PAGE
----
• Year End Activities

At the end of the year, there are several tasks that any well managed company should complete in order to get (and keep) their finances in order. These include organising all your financial information from the past year, budgeting for next year and forecasting and goal-setting for the future. You’ll also want to do some tax planning and, naturally, run and analyse a final financial report for that year.

  • Expense Control

Expense or cost control means reducing your spending to increase profits. Identify where you can afford to cut costs, then make a plan to do just that. While cost control tends to focus on the big, long-term picture, expense control refers to the smaller things you can change immediately.

Budgeting and Costing

The last main area we’ll focus on here is budgeting and costing. Understanding how, when and why to make changes to a budget is essential to successful company management, as is knowing how to plan and control costs. As such, you should have a basic understanding of the following:

  • Budget setting
  • Monitoring and control
  • Variance analysis
  • Cost planning and control


  • Budget Setting

You’ve likely already had some experience with budgeting, whether professionally or personally, but there’s more to budgeting than just throwing numbers into a spreadsheet. You may want to spend some time researching the most successful budgeting strategies and considerations.

  • Monitoring and Control

Monitoring and control is key for keeping track of how a business is performing. It involves continually tracking and reporting on financial performance, then evaluating the results and making changes to company operations accordingly. Monitoring and controlling helps you catch short-term problems before they turn into long-term issues that could significantly impact your company’s performance.

  • Variance Analysis

Have you ever budgeted for a certain amount, only to have the thing you budgeted for end up costing more than you’d planned? When this happens, the process of comparing the projected budget to the actual budget and figuring out why the two numbers are different in the first place is called variance analysis. Sometimes, the cause of variance may be outside your control—for example, unexpected market conditions or a project roadblock. Other times, it may simply be down to ineffective planning or human error.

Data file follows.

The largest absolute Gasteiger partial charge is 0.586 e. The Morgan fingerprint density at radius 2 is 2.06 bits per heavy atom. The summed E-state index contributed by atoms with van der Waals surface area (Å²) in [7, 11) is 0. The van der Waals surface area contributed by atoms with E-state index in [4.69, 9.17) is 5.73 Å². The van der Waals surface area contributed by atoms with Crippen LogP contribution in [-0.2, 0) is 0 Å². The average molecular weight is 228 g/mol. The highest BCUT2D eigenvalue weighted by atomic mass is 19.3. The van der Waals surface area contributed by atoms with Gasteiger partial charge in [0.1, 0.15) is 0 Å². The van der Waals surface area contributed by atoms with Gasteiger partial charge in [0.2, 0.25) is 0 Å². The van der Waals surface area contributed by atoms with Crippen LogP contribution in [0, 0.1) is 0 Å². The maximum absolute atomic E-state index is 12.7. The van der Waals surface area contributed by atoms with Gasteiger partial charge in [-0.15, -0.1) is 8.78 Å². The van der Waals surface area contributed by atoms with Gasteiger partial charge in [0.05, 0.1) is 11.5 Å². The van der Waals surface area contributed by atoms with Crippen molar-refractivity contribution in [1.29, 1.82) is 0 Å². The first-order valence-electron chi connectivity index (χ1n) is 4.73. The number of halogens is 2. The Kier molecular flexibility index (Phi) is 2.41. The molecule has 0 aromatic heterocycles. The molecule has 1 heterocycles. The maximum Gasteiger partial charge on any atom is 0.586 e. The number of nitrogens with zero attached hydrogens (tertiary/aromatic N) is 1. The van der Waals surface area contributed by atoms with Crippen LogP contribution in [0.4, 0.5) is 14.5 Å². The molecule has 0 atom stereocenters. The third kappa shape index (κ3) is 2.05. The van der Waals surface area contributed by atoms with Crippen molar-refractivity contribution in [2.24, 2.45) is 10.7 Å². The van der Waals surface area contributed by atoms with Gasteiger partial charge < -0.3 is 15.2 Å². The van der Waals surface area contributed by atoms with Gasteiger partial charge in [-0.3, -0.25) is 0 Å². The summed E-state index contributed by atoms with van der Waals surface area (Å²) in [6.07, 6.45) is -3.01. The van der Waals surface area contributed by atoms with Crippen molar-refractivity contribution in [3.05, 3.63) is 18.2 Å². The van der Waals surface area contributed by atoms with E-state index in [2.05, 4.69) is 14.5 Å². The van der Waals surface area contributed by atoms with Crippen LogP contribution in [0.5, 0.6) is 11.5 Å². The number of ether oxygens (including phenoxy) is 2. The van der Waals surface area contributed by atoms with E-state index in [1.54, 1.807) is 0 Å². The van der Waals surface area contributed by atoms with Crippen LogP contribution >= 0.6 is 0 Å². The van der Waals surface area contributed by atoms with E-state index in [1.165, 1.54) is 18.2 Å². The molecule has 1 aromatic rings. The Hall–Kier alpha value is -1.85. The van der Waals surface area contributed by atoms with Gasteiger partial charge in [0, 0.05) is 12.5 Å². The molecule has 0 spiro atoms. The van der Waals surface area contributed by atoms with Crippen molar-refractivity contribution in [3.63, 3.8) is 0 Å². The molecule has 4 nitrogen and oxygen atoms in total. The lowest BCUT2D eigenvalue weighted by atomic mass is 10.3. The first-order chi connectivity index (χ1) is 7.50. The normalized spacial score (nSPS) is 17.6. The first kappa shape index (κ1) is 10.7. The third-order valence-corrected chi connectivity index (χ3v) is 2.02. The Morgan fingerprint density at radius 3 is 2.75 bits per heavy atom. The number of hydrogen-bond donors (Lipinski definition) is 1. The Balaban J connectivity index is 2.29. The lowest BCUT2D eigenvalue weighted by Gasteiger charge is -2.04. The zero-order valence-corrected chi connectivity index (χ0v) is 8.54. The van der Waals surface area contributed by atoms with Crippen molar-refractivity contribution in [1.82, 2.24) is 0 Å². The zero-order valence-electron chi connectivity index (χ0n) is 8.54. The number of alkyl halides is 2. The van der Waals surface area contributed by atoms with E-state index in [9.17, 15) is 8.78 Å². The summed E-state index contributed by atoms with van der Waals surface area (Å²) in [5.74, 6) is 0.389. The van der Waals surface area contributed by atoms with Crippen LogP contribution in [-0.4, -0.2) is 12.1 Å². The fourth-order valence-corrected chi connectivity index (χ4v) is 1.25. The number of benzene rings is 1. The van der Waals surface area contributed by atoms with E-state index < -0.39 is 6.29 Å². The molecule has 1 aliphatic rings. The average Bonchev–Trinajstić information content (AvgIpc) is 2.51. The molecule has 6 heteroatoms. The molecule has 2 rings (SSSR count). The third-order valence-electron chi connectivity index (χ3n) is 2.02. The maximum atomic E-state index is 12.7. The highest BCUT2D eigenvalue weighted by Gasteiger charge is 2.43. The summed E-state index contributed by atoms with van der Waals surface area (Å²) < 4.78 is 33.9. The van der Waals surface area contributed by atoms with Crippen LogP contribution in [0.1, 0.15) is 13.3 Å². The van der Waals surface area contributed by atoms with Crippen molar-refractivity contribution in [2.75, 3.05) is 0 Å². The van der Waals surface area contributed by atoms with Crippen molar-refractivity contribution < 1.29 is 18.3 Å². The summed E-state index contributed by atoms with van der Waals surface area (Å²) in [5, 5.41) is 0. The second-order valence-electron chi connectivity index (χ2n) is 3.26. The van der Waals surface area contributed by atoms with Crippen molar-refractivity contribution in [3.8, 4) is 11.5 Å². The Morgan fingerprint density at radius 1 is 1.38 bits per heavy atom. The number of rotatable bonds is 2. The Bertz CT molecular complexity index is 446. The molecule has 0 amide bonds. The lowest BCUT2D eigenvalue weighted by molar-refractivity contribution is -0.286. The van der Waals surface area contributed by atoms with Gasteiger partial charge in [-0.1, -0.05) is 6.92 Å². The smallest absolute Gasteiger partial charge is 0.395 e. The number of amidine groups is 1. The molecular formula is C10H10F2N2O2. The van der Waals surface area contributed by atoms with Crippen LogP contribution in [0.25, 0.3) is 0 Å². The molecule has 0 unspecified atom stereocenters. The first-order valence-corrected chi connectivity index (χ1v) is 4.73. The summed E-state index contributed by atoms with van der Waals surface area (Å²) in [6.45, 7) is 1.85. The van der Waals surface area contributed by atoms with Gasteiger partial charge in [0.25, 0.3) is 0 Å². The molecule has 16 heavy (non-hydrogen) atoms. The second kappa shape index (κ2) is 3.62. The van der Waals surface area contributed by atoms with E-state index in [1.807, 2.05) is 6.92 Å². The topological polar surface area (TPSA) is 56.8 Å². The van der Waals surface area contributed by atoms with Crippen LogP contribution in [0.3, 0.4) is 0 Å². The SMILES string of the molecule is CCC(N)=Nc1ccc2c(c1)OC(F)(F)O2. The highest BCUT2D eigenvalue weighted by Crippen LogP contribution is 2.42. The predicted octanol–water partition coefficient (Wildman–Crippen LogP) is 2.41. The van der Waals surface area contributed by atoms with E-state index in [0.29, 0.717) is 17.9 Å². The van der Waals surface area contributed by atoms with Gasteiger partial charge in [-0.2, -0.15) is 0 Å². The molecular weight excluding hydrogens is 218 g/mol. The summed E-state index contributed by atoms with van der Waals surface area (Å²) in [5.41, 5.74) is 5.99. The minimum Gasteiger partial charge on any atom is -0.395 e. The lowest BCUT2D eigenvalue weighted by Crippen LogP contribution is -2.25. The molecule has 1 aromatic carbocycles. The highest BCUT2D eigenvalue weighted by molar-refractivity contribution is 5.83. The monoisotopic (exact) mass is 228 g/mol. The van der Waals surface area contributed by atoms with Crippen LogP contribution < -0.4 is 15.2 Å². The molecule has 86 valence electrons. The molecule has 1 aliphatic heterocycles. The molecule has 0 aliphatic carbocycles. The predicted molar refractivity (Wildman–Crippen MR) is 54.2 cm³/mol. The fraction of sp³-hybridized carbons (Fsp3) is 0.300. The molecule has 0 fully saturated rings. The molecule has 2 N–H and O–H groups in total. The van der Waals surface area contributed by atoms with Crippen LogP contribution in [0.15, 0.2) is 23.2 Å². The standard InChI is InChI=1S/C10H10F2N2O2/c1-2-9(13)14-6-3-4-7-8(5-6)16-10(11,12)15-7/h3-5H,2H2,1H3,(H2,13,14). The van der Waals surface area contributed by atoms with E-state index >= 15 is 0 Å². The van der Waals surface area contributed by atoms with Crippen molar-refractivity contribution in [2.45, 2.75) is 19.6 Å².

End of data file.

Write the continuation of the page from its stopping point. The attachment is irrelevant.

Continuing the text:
• Cost Planning and Control

Cost control means identifying and cutting back on business expenses in order to increase profit. The first step to cost control is budgeting. Then, as you put your budget into practice, you may notice certain areas where spending is over-budget. In that case, you have your work cut out for you figuring out how to either bring those costs down or cut back in other areas. Many companies use outsourcing as a way of reducing costs.

How’s your financial acumen?

While the principles discussed here should give you a good starting basis for increasing your financial acumen, there’s a whole lot more to learn. As a business leader or manager, you’re probably not looking to become a financial wizard, but gaining a high degree of financial awareness is a valuable trait for anyone in a leadership position.

Take the financial acumen self-assessment to find out how financially aware you are , then download your report to see if you need to upgrade your financial knowledge. And if you need help improving your financial acumen, you know where to find us. (Hint: right here.)